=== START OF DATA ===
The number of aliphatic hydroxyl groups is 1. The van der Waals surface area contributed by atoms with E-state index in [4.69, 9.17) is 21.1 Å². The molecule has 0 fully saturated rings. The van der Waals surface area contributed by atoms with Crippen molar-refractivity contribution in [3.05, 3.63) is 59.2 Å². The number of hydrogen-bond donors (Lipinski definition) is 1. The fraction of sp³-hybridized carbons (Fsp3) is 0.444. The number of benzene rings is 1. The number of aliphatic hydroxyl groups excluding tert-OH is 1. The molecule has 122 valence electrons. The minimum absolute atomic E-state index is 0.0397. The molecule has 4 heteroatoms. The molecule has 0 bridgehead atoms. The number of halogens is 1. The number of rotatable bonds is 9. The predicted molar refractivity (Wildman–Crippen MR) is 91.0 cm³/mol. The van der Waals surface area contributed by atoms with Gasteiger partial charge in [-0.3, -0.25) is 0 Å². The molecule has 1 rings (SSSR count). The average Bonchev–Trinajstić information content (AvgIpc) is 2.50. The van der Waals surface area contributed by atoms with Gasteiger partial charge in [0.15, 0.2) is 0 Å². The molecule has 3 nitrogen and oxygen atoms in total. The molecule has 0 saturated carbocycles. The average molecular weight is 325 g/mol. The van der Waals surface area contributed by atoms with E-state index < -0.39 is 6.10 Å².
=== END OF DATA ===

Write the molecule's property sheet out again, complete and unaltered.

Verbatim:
The number of aliphatic hydroxyl groups is 1. The van der Waals surface area contributed by atoms with E-state index in [4.69, 9.17) is 21.1 Å². The molecule has 0 fully saturated rings. The van der Waals surface area contributed by atoms with Crippen molar-refractivity contribution in [3.05, 3.63) is 59.2 Å². The number of hydrogen-bond donors (Lipinski definition) is 1. The fraction of sp³-hybridized carbons (Fsp3) is 0.444. The number of benzene rings is 1. The number of aliphatic hydroxyl groups excluding tert-OH is 1. The molecule has 122 valence electrons. The minimum absolute atomic E-state index is 0.0397. The molecule has 4 heteroatoms. The molecule has 0 bridgehead atoms. The number of halogens is 1. The number of rotatable bonds is 9. The predicted molar refractivity (Wildman–Crippen MR) is 91.0 cm³/mol. The van der Waals surface area contributed by atoms with Gasteiger partial charge in [-0.3, -0.25) is 0 Å². The molecule has 1 rings (SSSR count). The average Bonchev–Trinajstić information content (AvgIpc) is 2.50. The van der Waals surface area contributed by atoms with Gasteiger partial charge in [0.15, 0.2) is 0 Å². The molecule has 3 nitrogen and oxygen atoms in total. The molecule has 0 saturated carbocycles. The average molecular weight is 325 g/mol. The van der Waals surface area contributed by atoms with E-state index < -0.39 is 6.10 Å².